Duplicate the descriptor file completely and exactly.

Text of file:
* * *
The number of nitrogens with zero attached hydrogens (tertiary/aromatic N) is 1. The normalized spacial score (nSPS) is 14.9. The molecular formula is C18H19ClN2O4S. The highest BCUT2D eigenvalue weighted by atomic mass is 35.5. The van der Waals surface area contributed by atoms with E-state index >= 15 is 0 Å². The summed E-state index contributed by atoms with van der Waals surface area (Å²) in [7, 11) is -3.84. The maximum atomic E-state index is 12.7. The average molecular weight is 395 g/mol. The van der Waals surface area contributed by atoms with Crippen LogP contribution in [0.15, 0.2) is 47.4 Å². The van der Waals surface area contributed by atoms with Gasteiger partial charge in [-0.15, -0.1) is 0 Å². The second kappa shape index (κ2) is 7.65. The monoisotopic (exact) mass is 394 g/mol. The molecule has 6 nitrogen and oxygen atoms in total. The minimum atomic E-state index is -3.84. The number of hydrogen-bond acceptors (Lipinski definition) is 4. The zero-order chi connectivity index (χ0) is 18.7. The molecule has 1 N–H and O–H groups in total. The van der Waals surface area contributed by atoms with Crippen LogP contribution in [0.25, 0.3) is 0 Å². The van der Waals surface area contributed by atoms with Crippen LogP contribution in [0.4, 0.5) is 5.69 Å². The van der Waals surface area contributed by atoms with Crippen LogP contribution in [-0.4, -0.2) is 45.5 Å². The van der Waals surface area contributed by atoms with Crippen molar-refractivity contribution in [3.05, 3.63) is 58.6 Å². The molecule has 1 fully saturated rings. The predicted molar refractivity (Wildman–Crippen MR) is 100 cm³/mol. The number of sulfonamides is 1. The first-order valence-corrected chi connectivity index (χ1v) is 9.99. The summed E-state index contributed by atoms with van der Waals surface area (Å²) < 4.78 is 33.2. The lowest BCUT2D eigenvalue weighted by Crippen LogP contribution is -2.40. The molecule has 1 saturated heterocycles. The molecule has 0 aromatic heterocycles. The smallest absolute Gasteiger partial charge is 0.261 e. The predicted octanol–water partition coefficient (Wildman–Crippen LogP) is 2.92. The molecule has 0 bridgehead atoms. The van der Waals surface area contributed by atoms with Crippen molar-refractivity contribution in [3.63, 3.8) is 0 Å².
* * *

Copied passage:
The number of nitrogens with zero attached hydrogens (tertiary/aromatic N) is 1. The normalized spacial score (nSPS) is 14.9. The molecular formula is C18H19ClN2O4S. The highest BCUT2D eigenvalue weighted by atomic mass is 35.5. The van der Waals surface area contributed by atoms with E-state index >= 15 is 0 Å². The summed E-state index contributed by atoms with van der Waals surface area (Å²) in [7, 11) is -3.84. The maximum atomic E-state index is 12.7. The average molecular weight is 395 g/mol. The van der Waals surface area contributed by atoms with Crippen LogP contribution in [0.15, 0.2) is 47.4 Å². The van der Waals surface area contributed by atoms with Gasteiger partial charge in [-0.15, -0.1) is 0 Å². The second kappa shape index (κ2) is 7.65. The monoisotopic (exact) mass is 394 g/mol. The molecule has 6 nitrogen and oxygen atoms in total. The minimum atomic E-state index is -3.84. The number of hydrogen-bond acceptors (Lipinski definition) is 4. The zero-order chi connectivity index (χ0) is 18.7. The molecule has 1 N–H and O–H groups in total. The van der Waals surface area contributed by atoms with Crippen LogP contribution in [0.25, 0.3) is 0 Å². The van der Waals surface area contributed by atoms with Crippen LogP contribution in [0.4, 0.5) is 5.69 Å². The van der Waals surface area contributed by atoms with Crippen LogP contribution in [-0.4, -0.2) is 45.5 Å². The van der Waals surface area contributed by atoms with Crippen molar-refractivity contribution in [3.05, 3.63) is 58.6 Å². The molecule has 1 fully saturated rings. The predicted molar refractivity (Wildman–Crippen MR) is 100 cm³/mol. The number of sulfonamides is 1. The first-order valence-corrected chi connectivity index (χ1v) is 9.99. The summed E-state index contributed by atoms with van der Waals surface area (Å²) < 4.78 is 33.2. The lowest BCUT2D eigenvalue weighted by Crippen LogP contribution is -2.40. The molecule has 1 saturated heterocycles. The molecule has 0 aromatic heterocycles. The smallest absolute Gasteiger partial charge is 0.261 e. The predicted octanol–water partition coefficient (Wildman–Crippen LogP) is 2.92. The molecule has 0 bridgehead atoms. The van der Waals surface area contributed by atoms with Crippen molar-refractivity contribution in [3.63, 3.8) is 0 Å².